1. There is only one piece of software that you can install on a client, and it's called the proxy client or securenat client. Often a 'firewall client' refers to a computer on the inside of ISA that does not have the securenat client installed.
2. ISA server does outbound port blocking. ISA, like most 'enterprise firewalls' doesn't allow all things out by default. You have to add rules to 'protocol rules' in order to allow that out. Your basic rules like http, smtp, pop3, msn messenger, irc, ftp, etc all are there by default, but in order to use other non-standard ports (like games, non-microsoft software, or anything that is not in your 'protocol definitions') you will need to create a protocol definition for it, and then add a protocol rule that includes that definition. If you look around this gaming forum you will see many people laying out different definitions and rules to make certain games work IN FIREWALL CLIENT MODE and NOT USING THE SECURENAT CLIENT.
3. You have two options for non-standard port apps running on your LAN out to the Internet: Either make the definitions and rules to allow them to work (use your fw logs to determine what doesn't work... they are very helpfull) OR install the SecureNAT client. For example, I made defintions for Half-Life, Ventrilo, Citrix, and other common things I use but I also play Earth and Beyond and it was impossible to make all the rules it would need to work, so I installed the SecureNAT client and was playing 2 mintues later with zero config of the firewall.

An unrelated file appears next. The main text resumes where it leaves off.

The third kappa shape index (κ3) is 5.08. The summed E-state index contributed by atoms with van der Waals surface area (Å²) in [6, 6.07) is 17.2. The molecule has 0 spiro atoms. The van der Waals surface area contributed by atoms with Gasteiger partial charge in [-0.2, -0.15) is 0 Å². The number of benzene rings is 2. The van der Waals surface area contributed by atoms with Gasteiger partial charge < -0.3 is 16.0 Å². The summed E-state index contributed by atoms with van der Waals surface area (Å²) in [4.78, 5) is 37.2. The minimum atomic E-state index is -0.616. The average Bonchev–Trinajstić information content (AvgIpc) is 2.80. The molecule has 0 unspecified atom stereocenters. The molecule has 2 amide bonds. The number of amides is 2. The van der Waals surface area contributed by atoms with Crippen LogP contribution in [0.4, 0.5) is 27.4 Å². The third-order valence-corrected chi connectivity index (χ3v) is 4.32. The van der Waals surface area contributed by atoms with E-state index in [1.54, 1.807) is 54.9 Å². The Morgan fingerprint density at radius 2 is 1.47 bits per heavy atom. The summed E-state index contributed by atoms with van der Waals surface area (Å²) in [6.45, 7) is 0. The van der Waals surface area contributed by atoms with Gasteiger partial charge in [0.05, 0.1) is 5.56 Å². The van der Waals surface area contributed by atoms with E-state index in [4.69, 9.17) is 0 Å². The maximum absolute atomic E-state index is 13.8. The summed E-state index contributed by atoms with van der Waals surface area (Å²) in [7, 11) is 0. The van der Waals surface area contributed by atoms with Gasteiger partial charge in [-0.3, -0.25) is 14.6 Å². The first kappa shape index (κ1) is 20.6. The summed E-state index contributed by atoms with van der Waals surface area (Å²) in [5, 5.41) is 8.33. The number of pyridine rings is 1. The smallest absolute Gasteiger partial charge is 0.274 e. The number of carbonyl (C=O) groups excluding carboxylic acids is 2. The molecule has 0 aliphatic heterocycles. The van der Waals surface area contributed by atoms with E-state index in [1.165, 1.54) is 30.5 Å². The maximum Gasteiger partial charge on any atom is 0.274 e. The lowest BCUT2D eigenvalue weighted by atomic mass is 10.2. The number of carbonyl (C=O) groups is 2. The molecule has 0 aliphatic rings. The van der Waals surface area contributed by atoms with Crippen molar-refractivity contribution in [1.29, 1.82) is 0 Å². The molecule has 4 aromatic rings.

When you say 'other' firewalls I assume you refer to non-egress firewalls like hardware linksys firewalls that don't block anything going out. ISA is not like those and is not meant to be. If you want a plug-n-play solution then ISA is not for you.
To get any game to work, make definitions on your firewall for all internal clients to access the server ports that Rainbow Six 3 runs on. Whenever I deal with a new app I try to start it up and then watch the firewall logs (or even better just run ethereal, netstat -a, or tcpdump and watch what it's doing) to see what has been denied. Then make definitions that match that traffic.